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Newsweek succumbs to ad slippage, will kill print pub

Bets its future on fondleslab subscribers

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Citing "the challenging print advertising environment," Newsweek – which will turn 80 next year – has announced that it is canning its print publication and transforming itself into a single, worldwide digital edition, Newsweek Global.

"Newsweek will transition to an all-digital format in early 2013," wrote The Newsweek Daily Beast Company editor-in-chief Tina Brown and CEO Baba Shetty in a joint statement. "As part of this transition, the last print edition in the United States will be our Dec. 31 issue."

The plan is to support Newsweek Global through paid subscriptions, and to make it available on the web and in fondleslab editions available through the Apple, Kindle, Zinio, and Nook stores.

The Daily Beast launched in October 2008, and acquired Newsweek in November 2010 after The Washington Post sold it in August of that year to the now-deceased audio pioneer and philanthropist Sidney Harman for one dollar. That deal was not as sweet, however, as it might seem: Harman agreed to assume $47m in Newsweek liabilities.

"Since the merger," Brown and Shetty write, "both The Daily Beast and Newsweek have continued to post and publish distinctive journalism and have demonstrated explosive online growth in the process."

Note that word "online" – paper-based publications are under the gun these days, facing increasing costs and declining revenues. As Brown and Shetty explain, "our business has been increasingly affected by the challenging print advertising environment, while Newsweek's online and e-reader content has built a rapidly growing audience."

The statement puts a brave face on the change to the all-digital Newsweek Global. "We are transitioning Newsweek, not saying goodbye to it," it reads. "We remain committed to Newsweek and to the journalism that it represents."

That said, job cuts are coming. "Regrettably," the statement admits, "we anticipate staff reductions and the streamlining of our editorial and business operations both here in the US and internationally."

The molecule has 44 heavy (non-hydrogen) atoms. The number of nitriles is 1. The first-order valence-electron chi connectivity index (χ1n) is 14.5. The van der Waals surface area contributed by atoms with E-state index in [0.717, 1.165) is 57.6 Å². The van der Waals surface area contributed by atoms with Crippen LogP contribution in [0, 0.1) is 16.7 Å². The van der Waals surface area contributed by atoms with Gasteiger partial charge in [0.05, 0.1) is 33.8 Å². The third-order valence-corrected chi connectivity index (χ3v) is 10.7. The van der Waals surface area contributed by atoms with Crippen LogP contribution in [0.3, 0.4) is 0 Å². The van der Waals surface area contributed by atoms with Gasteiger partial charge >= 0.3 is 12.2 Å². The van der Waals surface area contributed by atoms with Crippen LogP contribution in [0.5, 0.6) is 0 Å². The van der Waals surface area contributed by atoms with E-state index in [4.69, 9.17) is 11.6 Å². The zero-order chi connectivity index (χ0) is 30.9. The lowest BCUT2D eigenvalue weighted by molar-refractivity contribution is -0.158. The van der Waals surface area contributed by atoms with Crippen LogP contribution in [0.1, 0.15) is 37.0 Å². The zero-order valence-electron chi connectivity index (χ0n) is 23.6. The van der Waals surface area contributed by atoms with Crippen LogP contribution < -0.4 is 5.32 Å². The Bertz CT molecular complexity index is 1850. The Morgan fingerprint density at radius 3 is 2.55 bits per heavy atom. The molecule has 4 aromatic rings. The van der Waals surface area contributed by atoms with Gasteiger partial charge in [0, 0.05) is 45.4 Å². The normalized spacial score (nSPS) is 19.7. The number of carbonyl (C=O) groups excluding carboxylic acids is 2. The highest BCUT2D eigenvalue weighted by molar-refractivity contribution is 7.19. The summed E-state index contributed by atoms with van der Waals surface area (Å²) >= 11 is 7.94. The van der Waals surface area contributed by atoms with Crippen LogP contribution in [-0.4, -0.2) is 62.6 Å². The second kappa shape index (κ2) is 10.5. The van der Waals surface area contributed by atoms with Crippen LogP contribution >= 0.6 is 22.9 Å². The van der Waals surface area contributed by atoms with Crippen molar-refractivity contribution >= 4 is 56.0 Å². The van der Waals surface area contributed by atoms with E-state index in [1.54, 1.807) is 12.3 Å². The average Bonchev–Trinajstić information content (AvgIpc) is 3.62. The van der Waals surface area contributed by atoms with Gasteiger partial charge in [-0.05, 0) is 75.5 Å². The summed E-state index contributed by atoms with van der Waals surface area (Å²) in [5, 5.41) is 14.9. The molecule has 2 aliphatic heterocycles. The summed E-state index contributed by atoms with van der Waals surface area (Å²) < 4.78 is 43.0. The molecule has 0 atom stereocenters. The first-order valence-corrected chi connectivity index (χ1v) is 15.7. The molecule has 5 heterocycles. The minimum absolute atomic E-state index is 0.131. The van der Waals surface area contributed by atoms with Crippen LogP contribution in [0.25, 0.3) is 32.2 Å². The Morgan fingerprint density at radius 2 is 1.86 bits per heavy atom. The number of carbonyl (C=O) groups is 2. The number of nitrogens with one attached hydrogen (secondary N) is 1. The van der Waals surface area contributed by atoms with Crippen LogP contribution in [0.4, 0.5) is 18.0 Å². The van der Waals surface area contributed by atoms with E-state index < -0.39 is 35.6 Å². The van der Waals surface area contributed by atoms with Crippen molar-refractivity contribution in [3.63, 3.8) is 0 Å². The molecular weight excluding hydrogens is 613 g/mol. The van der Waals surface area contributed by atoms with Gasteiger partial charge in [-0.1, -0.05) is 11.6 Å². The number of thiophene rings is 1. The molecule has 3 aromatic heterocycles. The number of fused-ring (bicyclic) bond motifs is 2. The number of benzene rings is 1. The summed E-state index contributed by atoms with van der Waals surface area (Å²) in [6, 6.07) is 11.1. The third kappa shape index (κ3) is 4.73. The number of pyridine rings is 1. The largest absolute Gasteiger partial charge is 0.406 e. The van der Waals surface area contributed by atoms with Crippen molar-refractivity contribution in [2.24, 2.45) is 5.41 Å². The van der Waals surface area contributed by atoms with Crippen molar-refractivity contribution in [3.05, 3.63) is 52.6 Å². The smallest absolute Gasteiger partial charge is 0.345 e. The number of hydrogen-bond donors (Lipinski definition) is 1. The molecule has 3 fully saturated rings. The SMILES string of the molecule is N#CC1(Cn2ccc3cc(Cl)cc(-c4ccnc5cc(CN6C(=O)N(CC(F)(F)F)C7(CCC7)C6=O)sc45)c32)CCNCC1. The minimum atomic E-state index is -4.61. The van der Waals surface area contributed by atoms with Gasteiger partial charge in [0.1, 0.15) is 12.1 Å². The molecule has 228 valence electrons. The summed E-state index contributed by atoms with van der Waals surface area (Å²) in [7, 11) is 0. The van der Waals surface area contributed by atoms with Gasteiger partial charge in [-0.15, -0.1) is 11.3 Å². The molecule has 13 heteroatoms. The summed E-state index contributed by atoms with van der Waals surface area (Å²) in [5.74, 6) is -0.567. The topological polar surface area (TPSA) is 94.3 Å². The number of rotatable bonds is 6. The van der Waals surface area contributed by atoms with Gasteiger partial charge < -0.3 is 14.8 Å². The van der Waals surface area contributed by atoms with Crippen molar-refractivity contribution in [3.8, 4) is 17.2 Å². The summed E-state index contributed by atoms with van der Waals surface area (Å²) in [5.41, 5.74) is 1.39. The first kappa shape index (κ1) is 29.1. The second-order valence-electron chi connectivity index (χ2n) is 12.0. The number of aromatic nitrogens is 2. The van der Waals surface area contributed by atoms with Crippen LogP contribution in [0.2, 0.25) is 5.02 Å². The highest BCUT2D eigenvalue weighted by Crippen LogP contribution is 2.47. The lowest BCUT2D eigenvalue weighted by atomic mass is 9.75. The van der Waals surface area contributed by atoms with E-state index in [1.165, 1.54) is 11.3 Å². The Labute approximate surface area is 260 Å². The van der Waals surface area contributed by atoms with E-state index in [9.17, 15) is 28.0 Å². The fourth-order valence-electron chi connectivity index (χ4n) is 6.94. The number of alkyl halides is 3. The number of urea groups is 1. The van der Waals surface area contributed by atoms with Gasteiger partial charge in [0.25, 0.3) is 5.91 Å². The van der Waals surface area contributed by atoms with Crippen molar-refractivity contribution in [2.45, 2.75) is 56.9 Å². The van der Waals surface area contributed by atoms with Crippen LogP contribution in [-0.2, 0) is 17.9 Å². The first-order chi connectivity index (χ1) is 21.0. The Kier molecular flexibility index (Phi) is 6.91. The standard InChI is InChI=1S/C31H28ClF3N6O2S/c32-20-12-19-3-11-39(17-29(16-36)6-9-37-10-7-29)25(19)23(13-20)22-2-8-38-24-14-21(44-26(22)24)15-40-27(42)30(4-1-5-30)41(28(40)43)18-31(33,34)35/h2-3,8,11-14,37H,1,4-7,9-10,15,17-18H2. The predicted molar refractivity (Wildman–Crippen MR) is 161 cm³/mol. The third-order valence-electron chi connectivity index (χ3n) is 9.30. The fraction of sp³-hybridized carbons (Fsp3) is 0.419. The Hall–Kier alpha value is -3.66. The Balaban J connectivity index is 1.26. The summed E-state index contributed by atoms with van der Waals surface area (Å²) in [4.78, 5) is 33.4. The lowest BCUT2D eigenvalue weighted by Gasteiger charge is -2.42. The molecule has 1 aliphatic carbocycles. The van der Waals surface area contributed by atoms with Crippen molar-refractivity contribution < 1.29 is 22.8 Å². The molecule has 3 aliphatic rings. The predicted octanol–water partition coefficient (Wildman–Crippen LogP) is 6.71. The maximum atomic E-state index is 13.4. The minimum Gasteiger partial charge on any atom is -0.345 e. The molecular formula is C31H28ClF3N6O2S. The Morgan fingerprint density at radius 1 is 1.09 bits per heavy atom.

Whether the venerable print publication can make the transition to a paid-subscription business model that takes advantage of what the company calls "swift, easy digital distribution" remains to be seen. Many have tried, and those that are currently succeeding – The New York Times, The Financial Times, Barron's, and The Wall Street Journal, for example – tend to have either a relatively well-heeled subscriber base or provide specific market information, with a good portion of their subscriptions presumably paid for by businesses rather than individuals.

Rupert Murdoch's mass-market all-digital attempt, The Daily, for example, hasn't exactly set the world on fire. It cut 50 staffers just this August, despite News Corp's deep pockets and a much-ballyhooed rollout in February 2011.

Perhaps Newsweek's transition to all-digital distribution was inevitable – but Newsweek Global's success certainly isn't. ®

Bootnote

File Vanity Fair's response to the Newsweek news under "Kick 'em when they're down." In a Thursday blog post discussing the transition, that high-minded publication wrote, "Pairing stock images and incendiary statements at random and slapping them on the cover did not, in the end, turn out to be a business-saving publishing model." It also ridiculed Newsweek's attempts at enticing readers, saying, "Are you a person who is likely to buy a magazine if you see a photograph of a woman pantomiming oral sex with a root vegetable on its cover?" Meow, indeed.

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